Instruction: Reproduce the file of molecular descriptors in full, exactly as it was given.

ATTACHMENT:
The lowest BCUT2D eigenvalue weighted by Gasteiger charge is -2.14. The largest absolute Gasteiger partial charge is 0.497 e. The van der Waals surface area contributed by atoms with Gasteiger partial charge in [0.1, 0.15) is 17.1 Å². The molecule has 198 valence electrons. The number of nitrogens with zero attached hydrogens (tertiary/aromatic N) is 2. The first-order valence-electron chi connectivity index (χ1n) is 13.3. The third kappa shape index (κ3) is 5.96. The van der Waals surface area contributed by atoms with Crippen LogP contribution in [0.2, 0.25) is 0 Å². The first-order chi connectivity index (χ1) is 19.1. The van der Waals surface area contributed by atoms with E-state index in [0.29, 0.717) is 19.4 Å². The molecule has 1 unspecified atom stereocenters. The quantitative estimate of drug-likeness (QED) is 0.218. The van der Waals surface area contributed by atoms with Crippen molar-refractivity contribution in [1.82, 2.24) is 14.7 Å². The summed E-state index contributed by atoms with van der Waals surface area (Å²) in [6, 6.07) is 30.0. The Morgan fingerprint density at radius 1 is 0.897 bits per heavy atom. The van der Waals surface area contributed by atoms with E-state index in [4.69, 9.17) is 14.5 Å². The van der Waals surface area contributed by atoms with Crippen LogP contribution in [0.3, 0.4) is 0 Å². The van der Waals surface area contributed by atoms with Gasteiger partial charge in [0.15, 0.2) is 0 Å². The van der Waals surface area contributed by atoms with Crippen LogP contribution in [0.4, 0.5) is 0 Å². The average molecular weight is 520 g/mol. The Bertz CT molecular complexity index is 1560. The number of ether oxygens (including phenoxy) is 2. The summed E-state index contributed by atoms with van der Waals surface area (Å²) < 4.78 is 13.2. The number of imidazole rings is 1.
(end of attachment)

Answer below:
The lowest BCUT2D eigenvalue weighted by Gasteiger charge is -2.14. The largest absolute Gasteiger partial charge is 0.497 e. The van der Waals surface area contributed by atoms with Gasteiger partial charge in [0.1, 0.15) is 17.1 Å². The molecule has 198 valence electrons. The number of nitrogens with zero attached hydrogens (tertiary/aromatic N) is 2. The first-order valence-electron chi connectivity index (χ1n) is 13.3. The third kappa shape index (κ3) is 5.96. The van der Waals surface area contributed by atoms with Crippen LogP contribution in [0.2, 0.25) is 0 Å². The first-order chi connectivity index (χ1) is 19.1. The van der Waals surface area contributed by atoms with E-state index in [0.29, 0.717) is 19.4 Å². The molecule has 1 unspecified atom stereocenters. The quantitative estimate of drug-likeness (QED) is 0.218. The van der Waals surface area contributed by atoms with Crippen molar-refractivity contribution in [1.82, 2.24) is 14.7 Å². The summed E-state index contributed by atoms with van der Waals surface area (Å²) in [6, 6.07) is 30.0. The Morgan fingerprint density at radius 1 is 0.897 bits per heavy atom. The van der Waals surface area contributed by atoms with E-state index in [4.69, 9.17) is 14.5 Å². The van der Waals surface area contributed by atoms with Crippen LogP contribution in [0.3, 0.4) is 0 Å². The van der Waals surface area contributed by atoms with Gasteiger partial charge in [0.15, 0.2) is 0 Å². The van der Waals surface area contributed by atoms with Crippen LogP contribution in [0.4, 0.5) is 0 Å². The average molecular weight is 520 g/mol. The Bertz CT molecular complexity index is 1560. The number of ether oxygens (including phenoxy) is 2. The summed E-state index contributed by atoms with van der Waals surface area (Å²) < 4.78 is 13.2. The number of imidazole rings is 1.